How to Close on a House

Once the Purchase Agreement is signed by both parties, you then enter the process of actually buying the property. This final part of purchasing a home requires getting a number of critical things accomplished in a period of 3-5 weeks.


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    Secure your financing. You were pre-approved. Now it's time to actually secure the loan. You’ll need the paperwork you gathered together for the pre-approval, as well as tax returns, pay stubs & any other documentation showing proof of assets. Your real estate agent and your loan officer can talk you through what you’ll need and show you various options for financing. This step will take several weeks, so don’t delay!
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    Take a final look. The day before the closing, your Realtor should walk you through the property. Ensure that you will be getting the property in the condition you expect it to be in before the closing. It’s also an opportunity to confirm that all work required in either the Purchase Agreement or as requested after the Home Inspection has been completed and is acceptable to you.
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    Estimate out how much cash you will need. The cash may be used to cover closing costs and the down payment, unless some of these expenses are covered by the seller or will be included in your mortgage loan. Several banks require ‘seasoning’ of funds, which means that the money actually must be in your account for 60 or more days. This is why it’s important to gather your cash now. Before the closing, the Title Company will tell you exactly how much money you will need to bring in the form of a cashier’s check.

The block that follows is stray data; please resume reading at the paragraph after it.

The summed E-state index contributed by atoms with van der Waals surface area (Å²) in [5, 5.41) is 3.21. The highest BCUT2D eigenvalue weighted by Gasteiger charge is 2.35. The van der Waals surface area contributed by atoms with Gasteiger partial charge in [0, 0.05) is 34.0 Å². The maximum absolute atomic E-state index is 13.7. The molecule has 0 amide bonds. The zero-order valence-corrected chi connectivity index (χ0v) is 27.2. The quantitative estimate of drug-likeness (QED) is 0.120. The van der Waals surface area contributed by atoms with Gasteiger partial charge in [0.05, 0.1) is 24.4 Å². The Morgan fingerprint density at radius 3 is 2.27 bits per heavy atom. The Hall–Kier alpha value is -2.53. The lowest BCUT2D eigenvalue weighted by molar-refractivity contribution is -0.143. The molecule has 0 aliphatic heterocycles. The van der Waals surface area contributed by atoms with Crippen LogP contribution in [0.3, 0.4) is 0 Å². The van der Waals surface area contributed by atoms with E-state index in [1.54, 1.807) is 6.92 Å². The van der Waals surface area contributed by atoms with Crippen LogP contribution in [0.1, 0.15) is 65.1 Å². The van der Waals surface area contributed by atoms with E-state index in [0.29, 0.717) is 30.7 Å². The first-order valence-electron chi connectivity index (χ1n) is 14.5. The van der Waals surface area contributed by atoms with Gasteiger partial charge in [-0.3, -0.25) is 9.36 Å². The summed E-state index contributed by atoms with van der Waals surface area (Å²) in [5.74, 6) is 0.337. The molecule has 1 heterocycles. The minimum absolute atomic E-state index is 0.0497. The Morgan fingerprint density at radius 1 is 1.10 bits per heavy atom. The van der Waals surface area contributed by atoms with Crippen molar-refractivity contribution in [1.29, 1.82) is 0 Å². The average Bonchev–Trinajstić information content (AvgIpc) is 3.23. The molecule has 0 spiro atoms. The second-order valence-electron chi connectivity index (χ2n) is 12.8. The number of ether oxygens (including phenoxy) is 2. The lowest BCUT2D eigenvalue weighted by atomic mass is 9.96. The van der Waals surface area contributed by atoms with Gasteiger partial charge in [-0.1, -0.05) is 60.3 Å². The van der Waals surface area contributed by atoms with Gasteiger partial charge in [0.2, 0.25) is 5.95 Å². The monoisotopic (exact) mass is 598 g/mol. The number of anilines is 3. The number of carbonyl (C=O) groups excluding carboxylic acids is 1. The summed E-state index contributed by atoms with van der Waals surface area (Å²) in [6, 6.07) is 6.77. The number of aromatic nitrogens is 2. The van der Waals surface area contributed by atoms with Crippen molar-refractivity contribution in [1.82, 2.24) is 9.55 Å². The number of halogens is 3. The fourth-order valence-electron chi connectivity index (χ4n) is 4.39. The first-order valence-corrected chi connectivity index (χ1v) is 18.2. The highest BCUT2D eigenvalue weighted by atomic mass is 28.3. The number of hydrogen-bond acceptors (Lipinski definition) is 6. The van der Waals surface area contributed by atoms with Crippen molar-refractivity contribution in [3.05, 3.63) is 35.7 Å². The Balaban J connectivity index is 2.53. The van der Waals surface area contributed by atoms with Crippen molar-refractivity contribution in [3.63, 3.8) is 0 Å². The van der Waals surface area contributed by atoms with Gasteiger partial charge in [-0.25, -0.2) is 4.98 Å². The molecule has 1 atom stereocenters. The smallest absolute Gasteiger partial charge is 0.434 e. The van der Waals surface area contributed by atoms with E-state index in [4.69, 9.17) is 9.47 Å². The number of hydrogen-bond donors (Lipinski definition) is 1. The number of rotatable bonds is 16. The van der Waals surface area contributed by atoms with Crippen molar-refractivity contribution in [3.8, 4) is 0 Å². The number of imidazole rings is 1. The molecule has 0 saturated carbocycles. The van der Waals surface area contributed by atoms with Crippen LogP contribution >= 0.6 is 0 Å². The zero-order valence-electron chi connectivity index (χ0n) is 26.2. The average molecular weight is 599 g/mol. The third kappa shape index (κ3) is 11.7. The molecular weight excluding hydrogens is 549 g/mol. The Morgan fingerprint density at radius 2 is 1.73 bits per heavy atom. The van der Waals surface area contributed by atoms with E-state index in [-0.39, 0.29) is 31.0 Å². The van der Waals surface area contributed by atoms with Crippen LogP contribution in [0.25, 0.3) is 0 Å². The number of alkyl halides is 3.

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    Read the closing documents. There are numerous papers to sign at the closing, so make sure you slowly read the documents a day ahead of time. So that all you’ll need to do at closing is sign them and then pick up the keys to your brand new home!
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    Book the home inspection. This step needs to happen within 7-15 days of the purchase contract, and this is also the time to schedule a termite inspection and a gas line warranty. Make sure you may accompany the inspector while he or she walks through the house. The inspector will explain to you what he’s looking for, and this will make you a much more knowledgeable home buyer. The inspector will also provide you with a detailed written report that will list any problems needing remedies.
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    Get homeowner’s insurance. If this will be your principal residence, you can include the policy as part of your monthly mortgage payments, along with your property taxes. This is commonly called an “escrow account.”
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    Appraise the house. Your bank will take care of this for you. Hopefully the house appraises for the price you are agreed to pay. If the house appraises for less than the selling price, you will either have to come up with the difference as an additional down payment, or you need to renegotiate the Purchase Agreement. Fortunately, most Agreements have a contingency clause for this situation.
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    Schedule the closing. The end of the month is by far most hectic for Title Companies and lenders, so if you can, schedule your closing earlier in the month. Keep in mind though, some of your closing costs might be a little higher if the date is early in the month. When setting a closing date, remember that your first mortgage payment will be due on the first of the following month (closing 9/15, first mortgage payment due 11/1). In addition to setting your closing date, agree with the seller on a move-in date.

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Categories: Buying Property